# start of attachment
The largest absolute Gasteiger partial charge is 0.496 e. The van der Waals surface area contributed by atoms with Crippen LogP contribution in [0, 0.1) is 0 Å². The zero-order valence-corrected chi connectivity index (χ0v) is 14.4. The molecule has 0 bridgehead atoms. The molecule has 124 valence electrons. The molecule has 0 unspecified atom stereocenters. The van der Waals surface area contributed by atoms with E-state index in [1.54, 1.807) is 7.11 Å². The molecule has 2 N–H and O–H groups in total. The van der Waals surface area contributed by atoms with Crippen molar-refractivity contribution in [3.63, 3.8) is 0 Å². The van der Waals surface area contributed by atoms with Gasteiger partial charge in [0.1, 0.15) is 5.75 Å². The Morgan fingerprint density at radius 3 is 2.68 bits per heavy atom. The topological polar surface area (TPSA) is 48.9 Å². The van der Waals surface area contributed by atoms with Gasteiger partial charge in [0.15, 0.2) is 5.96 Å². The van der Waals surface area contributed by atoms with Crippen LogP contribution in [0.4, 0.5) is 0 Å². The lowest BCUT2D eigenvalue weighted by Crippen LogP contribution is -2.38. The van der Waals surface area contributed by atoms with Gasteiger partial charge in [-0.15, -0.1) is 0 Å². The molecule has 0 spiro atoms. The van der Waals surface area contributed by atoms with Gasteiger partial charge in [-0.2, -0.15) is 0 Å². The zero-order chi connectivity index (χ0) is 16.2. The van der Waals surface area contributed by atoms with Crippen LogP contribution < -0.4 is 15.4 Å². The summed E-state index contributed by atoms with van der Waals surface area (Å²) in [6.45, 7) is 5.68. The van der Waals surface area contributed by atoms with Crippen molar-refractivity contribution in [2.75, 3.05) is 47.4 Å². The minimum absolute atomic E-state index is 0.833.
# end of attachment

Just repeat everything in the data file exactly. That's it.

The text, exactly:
The largest absolute Gasteiger partial charge is 0.496 e. The van der Waals surface area contributed by atoms with Crippen LogP contribution in [0, 0.1) is 0 Å². The zero-order valence-corrected chi connectivity index (χ0v) is 14.4. The molecule has 0 bridgehead atoms. The molecule has 124 valence electrons. The molecule has 0 unspecified atom stereocenters. The van der Waals surface area contributed by atoms with E-state index in [1.54, 1.807) is 7.11 Å². The molecule has 2 N–H and O–H groups in total. The van der Waals surface area contributed by atoms with Crippen molar-refractivity contribution in [3.63, 3.8) is 0 Å². The van der Waals surface area contributed by atoms with Gasteiger partial charge in [0.1, 0.15) is 5.75 Å². The Morgan fingerprint density at radius 3 is 2.68 bits per heavy atom. The topological polar surface area (TPSA) is 48.9 Å². The van der Waals surface area contributed by atoms with Gasteiger partial charge in [0.15, 0.2) is 5.96 Å². The van der Waals surface area contributed by atoms with Crippen LogP contribution in [0.4, 0.5) is 0 Å². The lowest BCUT2D eigenvalue weighted by Crippen LogP contribution is -2.38. The van der Waals surface area contributed by atoms with Gasteiger partial charge in [-0.15, -0.1) is 0 Å². The molecule has 0 spiro atoms. The van der Waals surface area contributed by atoms with Gasteiger partial charge in [-0.2, -0.15) is 0 Å². The zero-order chi connectivity index (χ0) is 16.2. The van der Waals surface area contributed by atoms with Crippen LogP contribution < -0.4 is 15.4 Å². The summed E-state index contributed by atoms with van der Waals surface area (Å²) in [6.45, 7) is 5.68. The van der Waals surface area contributed by atoms with Crippen molar-refractivity contribution in [2.75, 3.05) is 47.4 Å². The minimum absolute atomic E-state index is 0.833.